|Place of Birth||Chelsea, London|
|Place of Death||Albany Street, London|
Charles John Smith, was the son of James Smith, a surgeon in Chelsea, and his wife, Sophia Gregory. He was articled to Charles Pye, the historical and landscape engraver, and subsequently became known as a talented engraver, employed ‘particularly in the illustration of some of the best topographical and antiquarian publications of his time’. Among these were E. Cartwright’s Rape of Bramber, Charles Stothard’s Sepulchral Effigies, Murray’s Illustrations of Johnson, and Dibdin’s Tour in the Northern Counties of England. He undertook the production of a volume of fac-simile autographs of Autographs of royal, noble, learned, and remarkable personages conspicuous in English history, with biographical notices by John Gough Nichols (1828). Elected a fellow of the Society of Antiquaries in 1837, he died the following year before he had completed his Literary and Historical Curiosities, which appeared posthumously (1847).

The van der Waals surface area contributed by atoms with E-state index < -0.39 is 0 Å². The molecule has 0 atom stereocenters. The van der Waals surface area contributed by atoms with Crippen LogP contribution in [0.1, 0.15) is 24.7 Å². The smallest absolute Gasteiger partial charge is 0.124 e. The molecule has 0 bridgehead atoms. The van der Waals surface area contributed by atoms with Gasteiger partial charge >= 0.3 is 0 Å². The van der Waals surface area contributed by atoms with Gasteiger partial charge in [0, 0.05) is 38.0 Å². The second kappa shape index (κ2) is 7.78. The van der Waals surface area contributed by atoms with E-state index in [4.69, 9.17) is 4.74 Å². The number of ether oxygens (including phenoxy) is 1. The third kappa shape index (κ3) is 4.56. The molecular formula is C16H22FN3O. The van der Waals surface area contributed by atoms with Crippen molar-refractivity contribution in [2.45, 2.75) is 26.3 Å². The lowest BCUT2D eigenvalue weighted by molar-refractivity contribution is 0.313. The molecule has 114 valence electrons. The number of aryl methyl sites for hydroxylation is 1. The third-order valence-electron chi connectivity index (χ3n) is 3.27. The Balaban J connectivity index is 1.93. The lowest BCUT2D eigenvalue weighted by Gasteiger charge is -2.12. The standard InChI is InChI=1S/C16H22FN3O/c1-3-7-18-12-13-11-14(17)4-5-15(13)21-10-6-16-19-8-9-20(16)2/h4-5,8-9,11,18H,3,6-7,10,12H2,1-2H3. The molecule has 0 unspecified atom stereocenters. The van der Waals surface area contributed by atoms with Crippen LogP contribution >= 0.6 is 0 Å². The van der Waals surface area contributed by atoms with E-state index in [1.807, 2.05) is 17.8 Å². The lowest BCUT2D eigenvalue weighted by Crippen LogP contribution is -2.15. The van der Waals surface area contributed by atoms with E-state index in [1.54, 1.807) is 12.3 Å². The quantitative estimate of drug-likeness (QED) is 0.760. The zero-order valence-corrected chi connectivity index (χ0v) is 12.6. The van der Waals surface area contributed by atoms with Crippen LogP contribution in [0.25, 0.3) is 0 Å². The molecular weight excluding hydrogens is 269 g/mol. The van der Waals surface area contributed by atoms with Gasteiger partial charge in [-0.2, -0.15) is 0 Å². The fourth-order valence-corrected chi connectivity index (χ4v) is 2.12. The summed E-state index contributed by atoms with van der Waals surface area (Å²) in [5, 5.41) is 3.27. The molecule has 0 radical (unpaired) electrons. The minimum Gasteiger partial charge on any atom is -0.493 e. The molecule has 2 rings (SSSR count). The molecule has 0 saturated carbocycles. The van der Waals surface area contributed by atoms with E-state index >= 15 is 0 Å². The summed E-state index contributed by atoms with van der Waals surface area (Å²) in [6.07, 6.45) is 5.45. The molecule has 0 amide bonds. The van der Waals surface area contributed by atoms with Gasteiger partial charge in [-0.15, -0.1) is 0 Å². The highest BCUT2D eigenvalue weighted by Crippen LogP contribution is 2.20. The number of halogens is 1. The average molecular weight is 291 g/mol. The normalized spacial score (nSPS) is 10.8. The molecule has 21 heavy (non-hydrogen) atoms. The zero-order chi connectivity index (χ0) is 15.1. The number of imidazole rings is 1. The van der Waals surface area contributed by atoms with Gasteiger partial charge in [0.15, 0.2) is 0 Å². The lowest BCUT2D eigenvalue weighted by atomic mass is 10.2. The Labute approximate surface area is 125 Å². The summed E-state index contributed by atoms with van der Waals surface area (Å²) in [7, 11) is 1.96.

‘Obituary’, The Gentleman’s Magazine, Vol. XI (Jan.-June, 1839).
Freeman Marius O’Donoghue, ‘Smith, Charles John’, Dictionary of National Biography (London: Smith, Elder & Co. 1885–1900), sub nomine.